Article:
Some said that Brown, if and when his letter is delivered, has only requested a meeting with Secretary General Ban Ki-moon, whose chief of staff Vijay Nambiar has replaced previous UN envoy on Myanmar Ibrahim Gambari, at least on an interim basis. On March 15, Inner City Press asked Mr. Ban’s spokesman Martin Nesirky:

Inner City Press: did Vijay Nambiar travel to Myanmar? There are some reports that the letter described by the Secretary-General some time ago at his stakeout was in fact delivered by Mr. Nambiar. Can you confirm or deny that?

Spokesperson Nesirky: Well, I have seen one report, not some reports. I’ve seen one report, and I have been in touch with Mr. Nambiar, and he says it’s not true.

At a reception for the press corp in Nesirky’s office Monday evening, Mr. Ban and his deputy chief of staff Kim Won-soo appeared, but not Mr. Nambiar.


Gordon Brown in NY by TV, UK Mission and Nambiar not shown

Footnotes: Talk at the reception turned to the Non Aligned Movement’s letter to Ban chastising him for announcing he will appoint a panel to advise himself about accountability for possible war crimes in Sri Lanka, a topic on which we hope to have more later today. [Update: Inner City Press asked Ban, click here.]

And perhaps on the UK request, too. Just after 11 a.m., with the Security Council still meeting about the stage leaks Somalia Sanctions report, the UK’s Lyall Grant left the Council, deep in conversation with an aide about “the letter.” Did the UK Mission to the UN not get the memo?

Finally, some note long standing reports that the UK is either dissatisfied with Mr. Nambiar’s performance or wants the chief of staff post it previously occupied via Mark Malloch Brown, or both. But, the reasoning goes, to move Nambiar out of the chef de cabinet post but keep him as (India’s) Under Secretary General, he would need the Myanmar envoy post. If it is being filled by another, how might this game of musical chairs end? Watch this site.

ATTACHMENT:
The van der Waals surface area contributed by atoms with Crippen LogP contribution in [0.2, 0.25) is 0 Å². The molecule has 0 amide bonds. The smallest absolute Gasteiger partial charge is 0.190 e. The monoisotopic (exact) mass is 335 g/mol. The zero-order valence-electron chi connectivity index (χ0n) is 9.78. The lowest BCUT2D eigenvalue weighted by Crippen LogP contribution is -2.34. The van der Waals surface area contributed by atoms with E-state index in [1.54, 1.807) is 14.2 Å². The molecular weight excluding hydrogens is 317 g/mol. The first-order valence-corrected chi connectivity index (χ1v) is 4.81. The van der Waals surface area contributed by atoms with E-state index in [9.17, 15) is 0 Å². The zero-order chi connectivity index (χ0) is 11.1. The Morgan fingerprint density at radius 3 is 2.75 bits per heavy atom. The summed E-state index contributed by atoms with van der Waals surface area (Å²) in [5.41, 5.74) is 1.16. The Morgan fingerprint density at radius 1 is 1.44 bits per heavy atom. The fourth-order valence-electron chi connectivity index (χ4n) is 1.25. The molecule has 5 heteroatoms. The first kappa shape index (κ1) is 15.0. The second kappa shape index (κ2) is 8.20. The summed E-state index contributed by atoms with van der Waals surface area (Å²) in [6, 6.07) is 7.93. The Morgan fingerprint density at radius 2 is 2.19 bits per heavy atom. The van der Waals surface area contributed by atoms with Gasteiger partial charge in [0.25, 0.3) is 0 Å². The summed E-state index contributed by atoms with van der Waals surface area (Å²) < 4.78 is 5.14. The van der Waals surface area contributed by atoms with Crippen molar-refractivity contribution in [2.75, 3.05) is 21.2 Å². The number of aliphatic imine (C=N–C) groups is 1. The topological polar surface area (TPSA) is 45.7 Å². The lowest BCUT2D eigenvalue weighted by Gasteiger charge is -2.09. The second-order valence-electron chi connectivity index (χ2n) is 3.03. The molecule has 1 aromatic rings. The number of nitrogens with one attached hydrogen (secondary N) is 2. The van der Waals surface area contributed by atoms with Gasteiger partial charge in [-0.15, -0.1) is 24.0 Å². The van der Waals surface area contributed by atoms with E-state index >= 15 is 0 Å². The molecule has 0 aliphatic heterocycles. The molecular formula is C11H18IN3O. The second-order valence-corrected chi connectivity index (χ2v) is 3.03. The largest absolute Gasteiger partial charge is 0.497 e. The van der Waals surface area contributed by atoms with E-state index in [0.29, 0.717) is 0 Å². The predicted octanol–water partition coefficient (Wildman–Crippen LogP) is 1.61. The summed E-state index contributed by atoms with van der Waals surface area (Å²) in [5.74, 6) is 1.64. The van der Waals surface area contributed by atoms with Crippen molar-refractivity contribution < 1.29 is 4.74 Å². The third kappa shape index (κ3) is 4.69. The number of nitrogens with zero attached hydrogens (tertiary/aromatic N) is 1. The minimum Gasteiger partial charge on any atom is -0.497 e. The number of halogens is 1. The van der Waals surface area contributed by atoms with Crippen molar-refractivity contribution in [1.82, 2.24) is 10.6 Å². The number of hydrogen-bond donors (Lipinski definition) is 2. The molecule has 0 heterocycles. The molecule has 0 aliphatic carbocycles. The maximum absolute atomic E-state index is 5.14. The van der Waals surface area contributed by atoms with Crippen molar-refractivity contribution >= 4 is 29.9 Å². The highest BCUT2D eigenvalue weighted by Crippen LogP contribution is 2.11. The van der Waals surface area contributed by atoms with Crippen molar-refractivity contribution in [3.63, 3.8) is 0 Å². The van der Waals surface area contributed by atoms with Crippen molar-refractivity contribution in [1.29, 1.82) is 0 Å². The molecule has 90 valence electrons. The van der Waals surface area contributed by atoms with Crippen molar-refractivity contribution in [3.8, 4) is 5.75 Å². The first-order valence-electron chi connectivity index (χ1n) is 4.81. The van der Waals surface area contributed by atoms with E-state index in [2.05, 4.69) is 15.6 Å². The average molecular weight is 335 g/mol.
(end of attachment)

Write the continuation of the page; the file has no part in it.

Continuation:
http://www.innercitypress.com/ukch1myan032410.html

Written by Lwin Aung Soe

March 25, 2010 at 3:43 pm

Myanmar Refuses To Rescind Controversial Election Law

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Myanmar Refuses To Rescind Controversial Election Law

3/17/2010 12:44 PM ET

Myanmar has refused the Philippines’ call to repeal the controversial election law that denies detained Opposition pro-democracy leader Aung San Suu Kyi participation in the election, expected to be held later this year.

Myanmar’s defiance of calls by international community to rescind the controversial law was reflected Wednesday during a meeting between its Foreign Minister U Nyan Win and his Philippines counterpart Alberto Romulo on the sidelines of the Non-Aligned Movement’s meeting on interfaith dialogue in Manila.

Talking to reporters after the closed door meeting, the Philippines Foreign Secretary said he was disappointed with the meeting because Nyan Win “didn’t talk much.”

Romulo added that when he sought explanation as to why Suu Kyi will be barred from elections, the Myanmar Foreign Minister replied that “that was the law.”

Romulo said Myanmar should live up to its commitment to institute political reforms in the country.

He said he will urge his counterparts in the 10-member Association of Southeast Asian Nations (ASEAN) to press Myanmar to repeal the law during the ASEAN Foreign Ministers’ summit to be held in Vietnam’s capital, Hanoi, on April 8.

But ASEAN has a standing policy of non-interference in each others’ internal affairs.

Nyan Win evaded questions by reporters during the Manila conference.

Myanmar’s military government published last week five long-awaited election laws it passed recently, setting the stage for polls it pledged to hold later this year.

The authorities have already made it clear that the Nobel Peace laureate will not be allowed to take part in the polls, as she was married to a British academic. The Myanmarese constitution bans anyone married to a foreign national from holding political office.

The new law tightens the clutches on Suu Kyi, preventing her from leading her own party or playing any role in election campaigning.

The U.S. government has said it will continue to hold political dialogue with Myanmar’s military junta despite “regrettable” new election laws, but vowed that sanctions would remain in place.

The State Department denounced the new laws, saying that it has made a mockery of the democratic process.

Both the United States and the United Nations have accused the country of committing a “gross and systematic violation of human rights.”

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Written by Lwin Aung Soe

March 18, 2010 at 3:59 am